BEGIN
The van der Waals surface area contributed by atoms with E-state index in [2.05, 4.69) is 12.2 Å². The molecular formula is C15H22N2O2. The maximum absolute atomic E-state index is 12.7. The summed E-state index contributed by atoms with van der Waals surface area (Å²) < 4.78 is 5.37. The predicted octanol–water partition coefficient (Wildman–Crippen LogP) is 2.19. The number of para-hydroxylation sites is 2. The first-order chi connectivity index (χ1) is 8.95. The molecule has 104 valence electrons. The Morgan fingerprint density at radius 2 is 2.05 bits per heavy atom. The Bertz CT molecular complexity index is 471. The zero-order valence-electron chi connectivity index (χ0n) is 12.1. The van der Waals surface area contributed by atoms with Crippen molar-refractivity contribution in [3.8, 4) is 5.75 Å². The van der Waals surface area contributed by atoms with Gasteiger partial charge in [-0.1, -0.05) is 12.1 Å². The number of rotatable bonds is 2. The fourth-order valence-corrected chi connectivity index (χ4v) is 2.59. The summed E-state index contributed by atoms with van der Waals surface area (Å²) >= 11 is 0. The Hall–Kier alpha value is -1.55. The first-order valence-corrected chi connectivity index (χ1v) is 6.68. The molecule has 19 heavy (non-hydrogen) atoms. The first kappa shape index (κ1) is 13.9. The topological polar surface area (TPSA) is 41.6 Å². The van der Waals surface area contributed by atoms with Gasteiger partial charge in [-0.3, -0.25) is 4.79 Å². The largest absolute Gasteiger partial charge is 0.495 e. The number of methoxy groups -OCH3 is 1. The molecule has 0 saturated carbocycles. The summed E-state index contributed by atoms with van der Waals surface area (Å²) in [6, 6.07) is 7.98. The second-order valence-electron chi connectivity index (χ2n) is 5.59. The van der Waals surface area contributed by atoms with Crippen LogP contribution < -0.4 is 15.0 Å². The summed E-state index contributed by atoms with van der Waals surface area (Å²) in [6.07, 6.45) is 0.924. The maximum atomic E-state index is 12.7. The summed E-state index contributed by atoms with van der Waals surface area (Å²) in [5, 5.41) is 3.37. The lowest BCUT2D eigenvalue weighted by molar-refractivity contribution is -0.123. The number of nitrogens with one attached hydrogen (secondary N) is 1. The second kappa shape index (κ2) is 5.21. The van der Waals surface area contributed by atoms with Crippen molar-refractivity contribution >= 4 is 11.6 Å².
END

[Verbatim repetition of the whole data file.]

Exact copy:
The van der Waals surface area contributed by atoms with E-state index in [2.05, 4.69) is 12.2 Å². The molecular formula is C15H22N2O2. The maximum absolute atomic E-state index is 12.7. The summed E-state index contributed by atoms with van der Waals surface area (Å²) < 4.78 is 5.37. The predicted octanol–water partition coefficient (Wildman–Crippen LogP) is 2.19. The number of para-hydroxylation sites is 2. The first-order chi connectivity index (χ1) is 8.95. The molecule has 104 valence electrons. The Morgan fingerprint density at radius 2 is 2.05 bits per heavy atom. The Bertz CT molecular complexity index is 471. The zero-order valence-electron chi connectivity index (χ0n) is 12.1. The van der Waals surface area contributed by atoms with Crippen molar-refractivity contribution in [3.8, 4) is 5.75 Å². The van der Waals surface area contributed by atoms with Gasteiger partial charge in [-0.1, -0.05) is 12.1 Å². The number of rotatable bonds is 2. The fourth-order valence-corrected chi connectivity index (χ4v) is 2.59. The summed E-state index contributed by atoms with van der Waals surface area (Å²) >= 11 is 0. The Hall–Kier alpha value is -1.55. The first-order valence-corrected chi connectivity index (χ1v) is 6.68. The molecule has 19 heavy (non-hydrogen) atoms. The first kappa shape index (κ1) is 13.9. The topological polar surface area (TPSA) is 41.6 Å². The van der Waals surface area contributed by atoms with Gasteiger partial charge in [-0.3, -0.25) is 4.79 Å². The largest absolute Gasteiger partial charge is 0.495 e. The number of methoxy groups -OCH3 is 1. The molecule has 0 saturated carbocycles. The summed E-state index contributed by atoms with van der Waals surface area (Å²) in [6, 6.07) is 7.98. The second-order valence-electron chi connectivity index (χ2n) is 5.59. The van der Waals surface area contributed by atoms with Crippen LogP contribution < -0.4 is 15.0 Å². The summed E-state index contributed by atoms with van der Waals surface area (Å²) in [6.07, 6.45) is 0.924. The maximum atomic E-state index is 12.7. The summed E-state index contributed by atoms with van der Waals surface area (Å²) in [5, 5.41) is 3.37. The lowest BCUT2D eigenvalue weighted by molar-refractivity contribution is -0.123. The number of nitrogens with one attached hydrogen (secondary N) is 1. The second kappa shape index (κ2) is 5.21. The van der Waals surface area contributed by atoms with Crippen molar-refractivity contribution >= 4 is 11.6 Å².